Postpartum care can be overwhelming for new moms. During this time, you’ll need to prioritize your recovery while also caring for your infant.
Additionally, many mothers who give birth in the United States only have 6 weeks before returning to work full-time. Therefore, you’ll need an efficient plan that best suits your needs.
Below, we’re sharing a postpartum care plan for you and your little one as you embark on a new and very exciting adventure together.
Postnatal Care for Your Health
Postpartum care in America is complicated. Many women have to go back to their lives (work, school) after 6 weeks of delivery. Some people have help from doulas or night nurses; whereas others have more time to recovery.
You’ll likely still be in the hospital after the first 24 hours. During this time, sleep as much as you can and bond with your baby – via breastfeeding or holding them. This is also a good time to learn how to swaddle your baby and ask the nurse any questions about breastfeeding or bottle feeding. They will also be on-hand to check your vital signs, wounds, postpartum blood – also known as lochia – and your breasts. They will also conduct checks on your baby, including body weight, temperature, signs of jaundice, urination, and bowel movement.
In addition, the nurse will also guide you on different aspects of postpartum and postnatal care. These include breastfeeding, newborn care, nutrition, wound care, and gentle exercises.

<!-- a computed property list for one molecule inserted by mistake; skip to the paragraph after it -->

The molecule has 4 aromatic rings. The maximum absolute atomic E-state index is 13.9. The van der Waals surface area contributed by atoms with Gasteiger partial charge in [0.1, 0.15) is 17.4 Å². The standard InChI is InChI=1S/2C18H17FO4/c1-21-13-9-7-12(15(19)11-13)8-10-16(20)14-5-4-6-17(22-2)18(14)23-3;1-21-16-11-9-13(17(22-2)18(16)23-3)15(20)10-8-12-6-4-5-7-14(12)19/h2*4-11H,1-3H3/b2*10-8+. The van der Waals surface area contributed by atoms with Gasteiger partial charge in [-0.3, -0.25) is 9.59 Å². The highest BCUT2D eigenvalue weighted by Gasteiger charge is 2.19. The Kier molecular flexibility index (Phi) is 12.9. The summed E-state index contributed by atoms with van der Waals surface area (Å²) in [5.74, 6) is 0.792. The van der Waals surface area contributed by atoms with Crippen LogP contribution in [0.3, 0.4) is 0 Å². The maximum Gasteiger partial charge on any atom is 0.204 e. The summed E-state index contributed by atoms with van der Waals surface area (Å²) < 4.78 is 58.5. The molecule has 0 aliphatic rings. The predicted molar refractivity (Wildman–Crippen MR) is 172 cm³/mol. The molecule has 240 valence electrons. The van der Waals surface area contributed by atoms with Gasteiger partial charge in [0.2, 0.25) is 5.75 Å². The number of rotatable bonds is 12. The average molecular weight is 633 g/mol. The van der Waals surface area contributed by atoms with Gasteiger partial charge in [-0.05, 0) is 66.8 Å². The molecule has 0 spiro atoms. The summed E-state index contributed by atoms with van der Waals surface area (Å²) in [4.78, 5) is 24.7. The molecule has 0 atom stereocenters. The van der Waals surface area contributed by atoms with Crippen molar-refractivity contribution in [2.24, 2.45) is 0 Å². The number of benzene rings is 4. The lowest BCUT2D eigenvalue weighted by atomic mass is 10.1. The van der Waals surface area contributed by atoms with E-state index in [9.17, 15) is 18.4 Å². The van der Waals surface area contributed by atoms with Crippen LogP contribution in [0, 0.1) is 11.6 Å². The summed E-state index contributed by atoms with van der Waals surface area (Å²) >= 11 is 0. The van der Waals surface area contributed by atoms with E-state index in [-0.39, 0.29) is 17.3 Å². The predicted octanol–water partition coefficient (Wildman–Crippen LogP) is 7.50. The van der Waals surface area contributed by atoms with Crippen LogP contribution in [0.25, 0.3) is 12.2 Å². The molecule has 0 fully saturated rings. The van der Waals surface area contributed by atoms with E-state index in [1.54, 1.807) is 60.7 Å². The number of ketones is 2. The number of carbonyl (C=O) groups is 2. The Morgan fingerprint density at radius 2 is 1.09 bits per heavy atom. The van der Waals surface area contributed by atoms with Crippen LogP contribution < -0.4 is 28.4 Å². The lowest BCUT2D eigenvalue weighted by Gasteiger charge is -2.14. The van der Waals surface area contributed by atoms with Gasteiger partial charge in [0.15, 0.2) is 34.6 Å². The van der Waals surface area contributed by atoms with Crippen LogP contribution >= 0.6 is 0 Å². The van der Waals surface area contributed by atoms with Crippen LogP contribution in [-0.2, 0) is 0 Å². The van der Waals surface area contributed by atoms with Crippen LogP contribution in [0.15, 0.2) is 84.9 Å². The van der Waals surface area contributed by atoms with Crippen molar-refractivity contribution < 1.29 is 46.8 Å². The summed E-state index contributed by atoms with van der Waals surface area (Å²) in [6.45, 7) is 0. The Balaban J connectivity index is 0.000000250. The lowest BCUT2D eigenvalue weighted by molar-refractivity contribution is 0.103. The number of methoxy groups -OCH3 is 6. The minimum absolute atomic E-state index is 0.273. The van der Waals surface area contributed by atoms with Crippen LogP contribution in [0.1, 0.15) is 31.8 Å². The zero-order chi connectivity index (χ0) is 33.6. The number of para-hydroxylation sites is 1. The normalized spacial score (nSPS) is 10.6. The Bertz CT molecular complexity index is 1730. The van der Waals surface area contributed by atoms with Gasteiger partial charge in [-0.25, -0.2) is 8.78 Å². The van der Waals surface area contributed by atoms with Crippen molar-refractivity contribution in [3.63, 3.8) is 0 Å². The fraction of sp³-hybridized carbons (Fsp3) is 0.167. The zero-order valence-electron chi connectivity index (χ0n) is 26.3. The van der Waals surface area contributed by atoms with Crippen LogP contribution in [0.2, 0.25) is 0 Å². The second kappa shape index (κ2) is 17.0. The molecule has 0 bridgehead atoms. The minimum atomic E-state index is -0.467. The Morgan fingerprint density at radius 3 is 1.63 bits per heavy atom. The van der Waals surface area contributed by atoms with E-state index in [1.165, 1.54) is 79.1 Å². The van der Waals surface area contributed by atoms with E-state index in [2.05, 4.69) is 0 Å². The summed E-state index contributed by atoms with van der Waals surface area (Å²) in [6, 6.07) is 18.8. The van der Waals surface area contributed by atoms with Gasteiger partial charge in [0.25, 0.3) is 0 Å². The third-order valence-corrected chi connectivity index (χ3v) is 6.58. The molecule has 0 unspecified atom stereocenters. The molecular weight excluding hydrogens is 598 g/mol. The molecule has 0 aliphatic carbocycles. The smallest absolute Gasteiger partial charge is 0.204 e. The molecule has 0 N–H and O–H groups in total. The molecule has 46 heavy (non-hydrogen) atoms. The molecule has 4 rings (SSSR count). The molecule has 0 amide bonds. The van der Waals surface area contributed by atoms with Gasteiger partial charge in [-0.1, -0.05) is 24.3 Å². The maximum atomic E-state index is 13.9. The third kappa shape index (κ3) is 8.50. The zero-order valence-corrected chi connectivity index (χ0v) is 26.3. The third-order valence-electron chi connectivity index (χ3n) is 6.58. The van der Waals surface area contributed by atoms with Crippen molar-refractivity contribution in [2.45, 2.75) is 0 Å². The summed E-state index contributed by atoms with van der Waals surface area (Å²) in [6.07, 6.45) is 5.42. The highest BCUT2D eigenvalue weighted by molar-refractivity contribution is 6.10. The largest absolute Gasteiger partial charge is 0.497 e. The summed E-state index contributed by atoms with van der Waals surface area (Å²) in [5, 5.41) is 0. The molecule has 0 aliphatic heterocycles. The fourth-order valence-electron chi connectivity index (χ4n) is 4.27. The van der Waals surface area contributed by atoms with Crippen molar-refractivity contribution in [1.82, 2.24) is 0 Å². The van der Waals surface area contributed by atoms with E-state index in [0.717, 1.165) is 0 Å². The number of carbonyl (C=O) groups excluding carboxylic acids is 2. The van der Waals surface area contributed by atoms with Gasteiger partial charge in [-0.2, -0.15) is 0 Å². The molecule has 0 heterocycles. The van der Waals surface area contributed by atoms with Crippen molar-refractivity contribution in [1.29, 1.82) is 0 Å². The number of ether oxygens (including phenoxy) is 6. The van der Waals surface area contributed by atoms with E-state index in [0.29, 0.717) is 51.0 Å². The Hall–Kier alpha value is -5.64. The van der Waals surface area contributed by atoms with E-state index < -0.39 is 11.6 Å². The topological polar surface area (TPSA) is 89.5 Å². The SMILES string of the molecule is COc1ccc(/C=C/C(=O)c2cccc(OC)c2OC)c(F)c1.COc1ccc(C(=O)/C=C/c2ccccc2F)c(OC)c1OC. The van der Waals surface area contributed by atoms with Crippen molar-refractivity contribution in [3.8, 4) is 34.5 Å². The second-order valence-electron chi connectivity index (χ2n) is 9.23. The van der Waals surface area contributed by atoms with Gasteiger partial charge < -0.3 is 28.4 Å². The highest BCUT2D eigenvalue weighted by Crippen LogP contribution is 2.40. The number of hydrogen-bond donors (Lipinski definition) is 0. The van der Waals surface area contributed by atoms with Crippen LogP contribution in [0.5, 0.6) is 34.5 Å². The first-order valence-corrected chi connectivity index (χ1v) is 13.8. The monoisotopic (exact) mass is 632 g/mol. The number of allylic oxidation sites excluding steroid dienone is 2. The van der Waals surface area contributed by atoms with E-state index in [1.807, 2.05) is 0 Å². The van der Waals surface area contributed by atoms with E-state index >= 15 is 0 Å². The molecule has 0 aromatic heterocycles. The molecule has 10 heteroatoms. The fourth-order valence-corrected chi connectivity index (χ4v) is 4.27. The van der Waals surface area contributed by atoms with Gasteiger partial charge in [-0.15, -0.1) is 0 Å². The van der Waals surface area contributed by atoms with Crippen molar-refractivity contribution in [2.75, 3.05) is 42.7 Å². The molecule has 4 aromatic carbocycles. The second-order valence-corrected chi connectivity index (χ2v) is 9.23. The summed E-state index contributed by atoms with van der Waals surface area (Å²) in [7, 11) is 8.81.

Postpartum Care Plan Using TCM
Doctors typically give new moms the ok to resume normal activities after 6 weeks. Some people might not heal so rapidly that you can consider an after-birth recovery plan using Traditional Chinese Medicine (TCM) or Chan Ru or Zuo Yue – a traditional Chinese practice of bed rest for 6 to 8 weeks after childbirth.
Many of these practices have been used for centuries, passed down by generations. The most common alternative treatments are manipulative body therapy, including acupuncture, massage, body wrapping, and herbal medicine.
TCM believes that childbirth causes a deficiency in the blood, qi, and yin, and blood stasis. “New mothers can consume a Sheng Hua decoction within a few days after delivery to remove any blood stasis and clots, improve circulation, disperse “cold”, and support the expelling of vaginal discharge,” says Eu Yan Sang TCM physician Ho Li Ying. This well-known traditional Chinese herbal formula can also help the uterus return to its normal size. It can also prevent the postpartum collection of blood in the uterus (hematoma).